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The diff is in the quiff

November 27, 2018

Cockatoos are distinguished from other parrots by having a crest on the top of the head that can be raised, usually when landing or when excited. In some birds, like the Galah, the crest is barely noticeable and in others like the Sulphur-crested Cockatoo it is the distinguishing feature. Cockatoos also lack the feathers with a light diffracting surface which gives other parrots such bright colours, particularly blues and greens.

The Black-Cockatoos, of which there are five species, make up the genus Calyptorhynchus, the scientific name being derived from the Greek kalupto meaning ‘covered’ and rhunkhos meaning ‘bill’, i.e. covered bill. It refers not to the crest but the feathers which hide the lower part of the bill.

The Yellow-tailed Black-Cockatoo (Calyptorhynchus funereus) pictured above has a moderate sized crest. They are distributed along the eastern and south-eastern Australia and are commonly heard in our valley just before rain (click on the call below). A ‘squadron’ of these birds is an impressive sight as they ‘lope’ through the skies.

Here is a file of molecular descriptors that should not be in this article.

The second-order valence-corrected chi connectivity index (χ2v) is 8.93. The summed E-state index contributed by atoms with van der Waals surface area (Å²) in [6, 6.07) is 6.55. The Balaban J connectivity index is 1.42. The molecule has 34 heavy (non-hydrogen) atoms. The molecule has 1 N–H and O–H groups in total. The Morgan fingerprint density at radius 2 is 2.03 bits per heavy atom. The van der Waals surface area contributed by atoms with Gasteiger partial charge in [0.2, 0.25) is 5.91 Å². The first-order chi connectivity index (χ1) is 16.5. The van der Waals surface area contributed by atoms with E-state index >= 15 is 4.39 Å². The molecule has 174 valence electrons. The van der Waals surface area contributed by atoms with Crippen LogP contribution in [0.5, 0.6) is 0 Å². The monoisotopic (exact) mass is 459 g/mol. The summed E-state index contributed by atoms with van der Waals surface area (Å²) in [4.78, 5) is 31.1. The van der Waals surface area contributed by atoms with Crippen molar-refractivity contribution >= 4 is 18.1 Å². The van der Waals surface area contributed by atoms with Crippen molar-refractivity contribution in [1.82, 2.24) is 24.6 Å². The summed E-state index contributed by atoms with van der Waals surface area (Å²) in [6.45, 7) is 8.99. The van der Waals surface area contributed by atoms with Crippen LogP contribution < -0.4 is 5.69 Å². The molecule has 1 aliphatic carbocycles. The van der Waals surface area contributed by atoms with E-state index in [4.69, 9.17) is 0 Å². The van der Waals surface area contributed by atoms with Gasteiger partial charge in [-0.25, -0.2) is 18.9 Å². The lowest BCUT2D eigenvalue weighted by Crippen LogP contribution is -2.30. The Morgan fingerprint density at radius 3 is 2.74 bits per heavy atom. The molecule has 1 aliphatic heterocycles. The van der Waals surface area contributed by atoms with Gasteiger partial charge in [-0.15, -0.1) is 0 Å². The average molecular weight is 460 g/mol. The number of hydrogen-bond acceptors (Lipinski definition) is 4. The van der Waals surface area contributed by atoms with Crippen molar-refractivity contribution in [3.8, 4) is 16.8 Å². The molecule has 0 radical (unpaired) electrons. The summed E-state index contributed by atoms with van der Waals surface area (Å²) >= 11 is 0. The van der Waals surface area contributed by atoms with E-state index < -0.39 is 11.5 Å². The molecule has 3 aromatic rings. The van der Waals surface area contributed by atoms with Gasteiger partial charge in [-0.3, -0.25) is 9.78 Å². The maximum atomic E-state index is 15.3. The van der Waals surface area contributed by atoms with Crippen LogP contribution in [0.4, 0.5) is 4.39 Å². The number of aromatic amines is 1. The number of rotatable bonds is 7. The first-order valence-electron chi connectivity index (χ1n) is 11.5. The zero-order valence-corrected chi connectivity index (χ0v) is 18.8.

The Red-tailed Black-Cockatoos (Calyptorhynchus banksii) pictured above (male) and right (female) comprise several races distributed throughout Australia. In Victoria they are restricted to the far south-west corner (race graptogyne) where they are considered rare. I came across a pair recently of Red-Tails recently in WA. What impressed me was the size of the crest which can be extended to cover the upper bill as well. What a quiff!

Elvis would be impressed.

 

One Comment leave one →
  1. Trent permalink
    November 28, 2018 12:36 pm

    “Who’s a clever boy?”

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